Builds an NeXtMidas command or library.

BUILD - Builds an NeXtMidas command or library

<NAME>  Name of the command/library (or "ALL", or a '|' separated list of files
        in the same area)
<AREA>  Area of the option tree containing file (or "ALL")
<OPT>   Option tree containing file [DEFAULT=SYS]

This command is used to compile a command or library under the NeXtMidas
framework. It looks for .java, .c, .clib, .cpplib, or .flib extensions and
compiles the routines found using the appropriate compiler.

If AREA="ALL" or "*" then all of the following areas will be included in the
build (since 3.1.2: this list is read from the build.codeareas.libs and
build.codeareas.other properties in the build.props file):
    inc,lib,libg,libm,net,  intr,prim,host,test,mcr

For .java, .c, .clib .cpplib, and .flib files, the name "ALL" or "*" can be used
to compile all of the routines found in the specified <AREA>. Note that if using
XBC to compile host primitives "ALL" will not include those host primitives not
in the commands.cnf file (this is done for compatibility with X-Midas).

If only <NAME> is specified then the command with the given name will be built.
This provided a quick way to rebuild a primitive that has been modified.

The build.props File
  Default definitions for compiler defaults used by BUILD can be found in
  $NMROOT/nxm/sys/cfg/build.props. This file is defined as a normal Java
  properties file and contains values for specific compiler options for each of
  the supported environments. Additional properties can be added either to this
  file (to change build behavior for SYS) or to <OPT>/cfg/build.props. Property
  values defined in an option_tree build.props will override the defaults in SYS
  (this is the preferred way of changing the flags used for a given option

  The .append operator can also be used to add any existing properties
  definitions (since NeXtMidas 2.9.2). A properties file in
  <OPT>/cfg/build.props containing:

      cflags.UNIX.append      = -DFOO

  will append the "-DFOO" compiler definition to the existing Unix CFLAGS
  (cflags.UNIX) compiler flags, but before the native.UNIX.cflags property.

  The .append.<machine_arch>bit (e.g. .append.32bit or .append.64bit) operator
  allows additional flags to be added for 32-bit or 64-bit machines. E.g.

      ifort.comp.append.32bit = -i-static

  will append the "i-static" Intel compiler flag only on 32-bit machines for the
  "ifort.comp" property (i.e. the Intel Fortran compiler and flags).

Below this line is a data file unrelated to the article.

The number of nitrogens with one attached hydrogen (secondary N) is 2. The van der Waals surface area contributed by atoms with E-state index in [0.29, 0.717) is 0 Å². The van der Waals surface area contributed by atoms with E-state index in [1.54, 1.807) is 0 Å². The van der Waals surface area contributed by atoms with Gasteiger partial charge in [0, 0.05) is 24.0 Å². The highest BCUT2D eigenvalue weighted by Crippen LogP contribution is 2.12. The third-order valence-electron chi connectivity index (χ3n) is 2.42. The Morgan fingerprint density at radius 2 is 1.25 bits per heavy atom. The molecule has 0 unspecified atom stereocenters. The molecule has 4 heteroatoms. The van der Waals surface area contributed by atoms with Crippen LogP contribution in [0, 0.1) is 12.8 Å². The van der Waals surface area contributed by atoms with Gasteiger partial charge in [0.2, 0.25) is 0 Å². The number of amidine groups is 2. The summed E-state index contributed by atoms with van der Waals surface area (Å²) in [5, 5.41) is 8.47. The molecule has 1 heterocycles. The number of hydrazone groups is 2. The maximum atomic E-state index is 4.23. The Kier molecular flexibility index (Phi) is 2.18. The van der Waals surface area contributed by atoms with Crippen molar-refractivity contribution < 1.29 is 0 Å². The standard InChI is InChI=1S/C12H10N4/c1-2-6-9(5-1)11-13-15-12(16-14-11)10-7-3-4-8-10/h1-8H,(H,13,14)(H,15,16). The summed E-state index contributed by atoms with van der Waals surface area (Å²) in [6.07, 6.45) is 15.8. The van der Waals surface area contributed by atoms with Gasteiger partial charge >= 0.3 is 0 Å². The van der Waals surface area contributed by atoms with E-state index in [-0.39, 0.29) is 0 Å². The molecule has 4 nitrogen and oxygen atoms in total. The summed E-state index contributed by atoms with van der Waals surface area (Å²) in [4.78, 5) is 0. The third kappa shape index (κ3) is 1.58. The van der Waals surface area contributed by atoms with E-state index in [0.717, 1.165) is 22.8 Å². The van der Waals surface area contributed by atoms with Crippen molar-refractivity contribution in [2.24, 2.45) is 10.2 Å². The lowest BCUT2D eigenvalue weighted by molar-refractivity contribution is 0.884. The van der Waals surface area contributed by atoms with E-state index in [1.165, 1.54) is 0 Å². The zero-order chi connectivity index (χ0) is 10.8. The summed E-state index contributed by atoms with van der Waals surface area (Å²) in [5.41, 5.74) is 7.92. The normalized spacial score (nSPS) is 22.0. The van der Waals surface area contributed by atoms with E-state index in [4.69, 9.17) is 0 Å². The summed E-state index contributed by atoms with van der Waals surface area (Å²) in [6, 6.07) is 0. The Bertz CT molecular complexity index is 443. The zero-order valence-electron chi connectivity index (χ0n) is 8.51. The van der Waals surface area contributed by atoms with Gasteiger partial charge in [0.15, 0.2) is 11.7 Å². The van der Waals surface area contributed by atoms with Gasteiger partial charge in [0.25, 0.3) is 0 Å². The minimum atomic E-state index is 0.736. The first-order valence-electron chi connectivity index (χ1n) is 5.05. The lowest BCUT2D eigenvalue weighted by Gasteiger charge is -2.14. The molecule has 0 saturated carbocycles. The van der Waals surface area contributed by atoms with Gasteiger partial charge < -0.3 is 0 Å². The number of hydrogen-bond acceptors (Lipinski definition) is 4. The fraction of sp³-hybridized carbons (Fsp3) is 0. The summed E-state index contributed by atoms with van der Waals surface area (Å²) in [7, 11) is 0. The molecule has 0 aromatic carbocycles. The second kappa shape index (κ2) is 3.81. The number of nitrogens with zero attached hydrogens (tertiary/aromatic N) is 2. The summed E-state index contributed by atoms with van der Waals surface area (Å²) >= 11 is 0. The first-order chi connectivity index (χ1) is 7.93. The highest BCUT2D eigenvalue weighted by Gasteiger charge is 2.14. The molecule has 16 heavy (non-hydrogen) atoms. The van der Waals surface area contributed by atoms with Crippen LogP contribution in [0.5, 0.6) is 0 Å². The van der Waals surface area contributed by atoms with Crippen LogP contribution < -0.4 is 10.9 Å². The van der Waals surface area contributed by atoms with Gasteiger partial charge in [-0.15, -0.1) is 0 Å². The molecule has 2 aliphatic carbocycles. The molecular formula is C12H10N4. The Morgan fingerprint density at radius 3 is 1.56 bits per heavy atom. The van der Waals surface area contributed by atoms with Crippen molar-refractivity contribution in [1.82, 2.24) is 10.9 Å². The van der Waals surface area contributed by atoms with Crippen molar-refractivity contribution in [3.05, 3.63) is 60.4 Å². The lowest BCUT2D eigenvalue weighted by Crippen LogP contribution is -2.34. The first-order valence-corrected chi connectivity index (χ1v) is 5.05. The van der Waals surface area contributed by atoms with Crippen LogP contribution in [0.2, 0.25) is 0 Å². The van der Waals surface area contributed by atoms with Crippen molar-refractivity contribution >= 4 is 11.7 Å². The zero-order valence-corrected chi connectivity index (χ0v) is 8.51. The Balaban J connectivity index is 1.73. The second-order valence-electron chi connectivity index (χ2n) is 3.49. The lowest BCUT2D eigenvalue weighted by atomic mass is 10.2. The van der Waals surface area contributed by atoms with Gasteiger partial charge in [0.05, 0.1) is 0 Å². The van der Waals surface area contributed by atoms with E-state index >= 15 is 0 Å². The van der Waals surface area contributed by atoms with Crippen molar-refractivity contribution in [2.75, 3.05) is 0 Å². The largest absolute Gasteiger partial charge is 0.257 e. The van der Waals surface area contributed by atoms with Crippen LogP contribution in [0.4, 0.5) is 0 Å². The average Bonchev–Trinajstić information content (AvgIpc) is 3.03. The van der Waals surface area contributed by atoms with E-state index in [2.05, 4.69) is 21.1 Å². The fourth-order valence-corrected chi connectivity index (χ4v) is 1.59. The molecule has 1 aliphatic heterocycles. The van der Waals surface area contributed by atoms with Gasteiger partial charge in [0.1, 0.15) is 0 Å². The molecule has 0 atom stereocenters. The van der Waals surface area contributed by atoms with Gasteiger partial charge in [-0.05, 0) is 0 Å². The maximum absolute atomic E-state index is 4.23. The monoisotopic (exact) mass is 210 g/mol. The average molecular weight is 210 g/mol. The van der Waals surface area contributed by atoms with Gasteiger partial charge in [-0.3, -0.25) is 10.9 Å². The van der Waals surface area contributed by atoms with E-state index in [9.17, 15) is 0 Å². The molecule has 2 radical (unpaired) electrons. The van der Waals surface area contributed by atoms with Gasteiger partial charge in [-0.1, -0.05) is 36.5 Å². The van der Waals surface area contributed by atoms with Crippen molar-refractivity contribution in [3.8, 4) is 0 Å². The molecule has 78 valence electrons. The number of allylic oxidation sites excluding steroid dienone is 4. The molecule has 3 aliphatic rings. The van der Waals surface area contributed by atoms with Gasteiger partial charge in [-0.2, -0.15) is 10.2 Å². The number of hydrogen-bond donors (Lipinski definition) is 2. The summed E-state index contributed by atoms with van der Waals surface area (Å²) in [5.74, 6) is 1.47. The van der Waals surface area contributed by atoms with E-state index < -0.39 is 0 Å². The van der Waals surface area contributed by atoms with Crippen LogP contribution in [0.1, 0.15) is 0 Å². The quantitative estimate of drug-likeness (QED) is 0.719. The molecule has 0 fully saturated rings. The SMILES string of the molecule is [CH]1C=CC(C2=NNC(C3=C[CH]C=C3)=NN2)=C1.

The .prepend operator can also be used to prepend any existing properties
  definitions (since NeXtMidas 2.9.2). This is useful to override the default
  native libraries to link against (since the linkers link libraries in the
  order they are specified on the command line).

  The property in build.props can be used by an option tree's
  build.props to provide additional compile and link flags to for their Fortran
  HOST primitives (when using XBC).

  Reminder: When you use -l<libname> the linker looks for lib<libname>.[a|so].
  The linker searches and processes libraries and object files in the order they
  are specified.

Building Native Code
  Classes with native components (e.g., NTerminal.c in SYS) are
  automatically compiled and linked into a shared object library by the name
  <NAME>_<ostag><osarch>.<so|dll> to be loaded by the java class when
  instantiated. The <ostag> is "lin" for Linux, "win" for Windows, etc. (view
  the build.props file for a more complete list of these tags). The <osarch> is
  32 for 32-bit and 64 for 64-bit systems. The addition of the OS tag and
  <osarch> are intended to allow versions of the libraries for different
  platforms to coexist on a shared drive. Some examples: ",, Native_win64.dll,"

  The linker stage also automatically looks for a
  lib<NAME>_<ostag><osarch>.<so|a|dll> or a libAll_<ostag><osarch>.<so|a|dll>
  and adds them to the linker stage if found.
  These libraries are typically created by an option tree specific
  macro or through the use of a .clib, .cpplib, or .flib file (see below).

Building Native Libraries Using .clib, .cpplib, and .flib (.[c|cpp|f]lib) Files
  This feature allows easy creation of shared object libraries without the need
  for a complicated build script or Makefile (since NeXtMidas 2.1.1).
  The .[c|cpp|f]lib file simply list the names of the native files to be
  included in the library. A typical file will look similar to this:

    # Defines the files included in the libMyLib library,
    # files are listed one-per-line.